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Libertarian darling Rand Paul (R-KY) has become the first Presidential candidate to accept bitcoin donations, partially in an attempt to appeal to the tech community.
Libertarian darling Rand Paul (R-KY) has become the first Presidential candidate to accept bitcoin donations, partially in an attempt to appeal to the tech community. Paul officially announced his intention to run for the GOP nomination on April 7.
Along with the campaign announcement, Paul's campaign website was predictably launched and it included bitcoin donations. The BTC donation option was first reported by CNN Money. Paul is expected to be a major force in the Republican Primaries and is one of the favorites to win the Republican nomination.
Paul is quickly becoming a regular face in the Republican primary debates, but this year he seems to have some momentum behind him, as younger conservatives tend to favor Paul's libertarian views over the more Neo-conservative views of most other Republican candidates.
Paul is also the son of perennial Presidential candidate Ron Paul, who was a staple in the Republican debates until his retirement from politics in early 2013. Something that should be noted, and has been missed by media outlets with shorter memories, is that the elder Paul was a pioneer of using the internet to fund election campaigns.
Long before Barack Obama made headlines as the first Presidential candidate to use social media to raise money during his reelection campaign, online supporters dropped US$4.2 million into Ron Paul's coffers, turning him from a languishing candidate at the bottom of the polls to a consistent top three candidate who led in the polls for a short time in the next election.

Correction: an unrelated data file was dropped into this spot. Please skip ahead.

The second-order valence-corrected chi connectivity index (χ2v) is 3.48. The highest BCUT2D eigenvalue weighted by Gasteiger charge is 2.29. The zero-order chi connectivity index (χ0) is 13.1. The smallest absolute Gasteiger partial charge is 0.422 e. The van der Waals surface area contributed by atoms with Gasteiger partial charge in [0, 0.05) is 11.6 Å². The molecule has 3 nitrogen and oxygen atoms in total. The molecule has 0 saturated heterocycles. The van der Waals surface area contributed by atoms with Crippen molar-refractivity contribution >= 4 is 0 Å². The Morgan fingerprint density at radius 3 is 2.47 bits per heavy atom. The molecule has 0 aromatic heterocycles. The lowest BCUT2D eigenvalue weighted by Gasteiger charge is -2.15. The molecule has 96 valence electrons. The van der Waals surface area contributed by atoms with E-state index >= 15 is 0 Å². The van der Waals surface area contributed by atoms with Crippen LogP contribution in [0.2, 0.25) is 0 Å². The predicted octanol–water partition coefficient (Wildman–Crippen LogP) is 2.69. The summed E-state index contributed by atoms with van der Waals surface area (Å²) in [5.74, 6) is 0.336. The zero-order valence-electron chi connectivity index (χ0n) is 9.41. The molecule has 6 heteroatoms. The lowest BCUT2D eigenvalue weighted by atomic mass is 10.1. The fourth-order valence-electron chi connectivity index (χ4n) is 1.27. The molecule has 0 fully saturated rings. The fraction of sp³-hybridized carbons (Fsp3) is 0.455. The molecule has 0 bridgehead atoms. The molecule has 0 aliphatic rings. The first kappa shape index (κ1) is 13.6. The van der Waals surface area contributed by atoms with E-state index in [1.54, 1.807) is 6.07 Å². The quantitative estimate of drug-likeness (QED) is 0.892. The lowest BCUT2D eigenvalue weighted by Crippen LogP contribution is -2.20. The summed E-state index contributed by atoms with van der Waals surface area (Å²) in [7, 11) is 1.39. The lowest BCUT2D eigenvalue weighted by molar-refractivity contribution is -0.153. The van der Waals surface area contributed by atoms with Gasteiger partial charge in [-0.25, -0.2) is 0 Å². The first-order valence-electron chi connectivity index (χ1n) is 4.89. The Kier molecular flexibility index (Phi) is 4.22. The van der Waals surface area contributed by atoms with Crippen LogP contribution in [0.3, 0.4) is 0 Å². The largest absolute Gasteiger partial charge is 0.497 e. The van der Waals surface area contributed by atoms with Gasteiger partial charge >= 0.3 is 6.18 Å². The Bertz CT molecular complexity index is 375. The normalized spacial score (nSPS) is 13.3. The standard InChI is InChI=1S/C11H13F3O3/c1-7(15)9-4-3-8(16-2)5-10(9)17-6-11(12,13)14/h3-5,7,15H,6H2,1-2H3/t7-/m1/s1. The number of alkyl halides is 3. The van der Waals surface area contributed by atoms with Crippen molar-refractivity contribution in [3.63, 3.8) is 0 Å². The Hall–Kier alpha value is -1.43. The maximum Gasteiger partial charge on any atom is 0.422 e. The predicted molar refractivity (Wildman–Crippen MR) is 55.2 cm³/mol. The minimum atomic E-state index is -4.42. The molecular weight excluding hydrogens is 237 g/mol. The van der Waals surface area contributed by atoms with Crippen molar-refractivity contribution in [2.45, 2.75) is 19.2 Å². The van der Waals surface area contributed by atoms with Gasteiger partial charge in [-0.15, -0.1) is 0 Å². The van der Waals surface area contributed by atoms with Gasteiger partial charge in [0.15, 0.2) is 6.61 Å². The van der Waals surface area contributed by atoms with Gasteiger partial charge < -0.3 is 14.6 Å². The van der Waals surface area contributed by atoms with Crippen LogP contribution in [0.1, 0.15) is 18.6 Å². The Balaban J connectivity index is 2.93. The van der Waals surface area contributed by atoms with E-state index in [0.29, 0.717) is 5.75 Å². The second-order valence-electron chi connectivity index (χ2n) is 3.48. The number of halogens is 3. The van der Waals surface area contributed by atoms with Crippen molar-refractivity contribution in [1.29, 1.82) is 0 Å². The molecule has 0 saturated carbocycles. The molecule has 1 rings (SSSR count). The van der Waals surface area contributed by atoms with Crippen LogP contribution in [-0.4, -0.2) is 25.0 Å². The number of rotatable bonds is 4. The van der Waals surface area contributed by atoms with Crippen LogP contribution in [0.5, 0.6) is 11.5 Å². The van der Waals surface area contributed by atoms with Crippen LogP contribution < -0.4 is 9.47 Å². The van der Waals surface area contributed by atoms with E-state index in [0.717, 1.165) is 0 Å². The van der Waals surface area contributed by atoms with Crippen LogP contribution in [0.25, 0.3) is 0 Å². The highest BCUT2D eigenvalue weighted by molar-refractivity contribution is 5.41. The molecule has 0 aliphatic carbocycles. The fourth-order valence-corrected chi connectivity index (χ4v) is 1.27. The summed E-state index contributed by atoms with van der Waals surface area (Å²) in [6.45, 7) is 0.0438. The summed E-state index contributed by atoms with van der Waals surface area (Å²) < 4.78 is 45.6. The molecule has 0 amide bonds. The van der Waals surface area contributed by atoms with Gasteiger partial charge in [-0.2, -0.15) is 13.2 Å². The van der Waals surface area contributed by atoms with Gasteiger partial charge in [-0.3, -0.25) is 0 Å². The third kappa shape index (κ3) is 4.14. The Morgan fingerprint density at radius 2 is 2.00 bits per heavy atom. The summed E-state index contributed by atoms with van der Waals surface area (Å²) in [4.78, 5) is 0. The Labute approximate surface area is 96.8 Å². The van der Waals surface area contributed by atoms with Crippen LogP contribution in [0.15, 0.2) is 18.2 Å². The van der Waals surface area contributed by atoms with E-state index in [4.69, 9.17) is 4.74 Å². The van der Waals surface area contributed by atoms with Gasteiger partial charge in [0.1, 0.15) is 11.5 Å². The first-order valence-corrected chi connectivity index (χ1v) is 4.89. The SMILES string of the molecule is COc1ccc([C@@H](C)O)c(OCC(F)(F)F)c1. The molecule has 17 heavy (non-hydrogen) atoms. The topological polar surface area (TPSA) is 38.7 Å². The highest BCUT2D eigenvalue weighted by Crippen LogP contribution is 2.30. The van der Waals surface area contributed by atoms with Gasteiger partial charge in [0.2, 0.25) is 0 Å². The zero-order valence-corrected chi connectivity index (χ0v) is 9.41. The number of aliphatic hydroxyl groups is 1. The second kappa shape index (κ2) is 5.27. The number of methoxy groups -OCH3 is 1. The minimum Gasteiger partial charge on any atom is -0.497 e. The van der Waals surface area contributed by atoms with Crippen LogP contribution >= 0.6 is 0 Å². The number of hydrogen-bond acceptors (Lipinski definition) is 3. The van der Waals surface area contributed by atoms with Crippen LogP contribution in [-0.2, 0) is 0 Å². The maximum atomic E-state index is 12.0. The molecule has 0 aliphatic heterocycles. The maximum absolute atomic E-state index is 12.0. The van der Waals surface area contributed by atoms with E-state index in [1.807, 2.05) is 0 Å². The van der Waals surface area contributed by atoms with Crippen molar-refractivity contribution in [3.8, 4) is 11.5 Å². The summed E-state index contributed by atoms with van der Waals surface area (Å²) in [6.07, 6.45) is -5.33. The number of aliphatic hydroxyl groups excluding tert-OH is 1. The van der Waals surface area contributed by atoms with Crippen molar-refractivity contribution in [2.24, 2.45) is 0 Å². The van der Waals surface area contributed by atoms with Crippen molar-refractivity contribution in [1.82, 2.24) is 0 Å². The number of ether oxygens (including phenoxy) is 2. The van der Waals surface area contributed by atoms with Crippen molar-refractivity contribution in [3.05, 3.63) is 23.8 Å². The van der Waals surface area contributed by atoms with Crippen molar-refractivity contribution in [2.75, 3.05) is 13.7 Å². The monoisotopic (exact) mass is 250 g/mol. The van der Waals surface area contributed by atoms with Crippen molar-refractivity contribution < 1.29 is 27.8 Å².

Now his son, Rand, is trying to do the same with Bitcoin. He is not the first American political candidate to accept bitcoin, and there is even a Swedish politician that only took bitcoin, but he is the first of this magnitude to jump on the bitcoin bandwagon.
The pairing makes a lot sense. There are three predominant stereotypes for Bitcoin users: geeks, criminals and libertarian types. Like most stereotypes, they oversimplify things to the point of misrepresentation, but there is no doubt that the libertarian segment of the Bitcoin community is strong.
Rand Paul may be attempting to tap into that Libertarian streak of the Bitcoin community. He (or someone at his campaign) likely believes his message may resonate with that section of the community as the Libertarian political party began accepting bitcoin last year.
Paul hasn't made any recent public statements about Bitcoin, but he was asked about the currency in 2014. In answering the question, he showed a fundamental misunderstanding of the digital currency, but he at least seemed to have some awareness of its capability and use, which likely puts him ahead of most of his contemporaries in Washington.
He is a strong anti-regulation candidate, which will make him popular with bitcoin companies and advocates who are against government regulation of bitcoin. However, that anti-regulation streak also extends to his stance on Net Neutrality, which, as the CNN Money reporter points out, will likely hurt his chances with the rest of the tech community.
Rand Paul's office is closed at press time and there was no contact email on his site. We will call for comment when they open back up and will update this space if necessary.Update: We have left a message at Senator Paul's office, and will update this space again if necessary.
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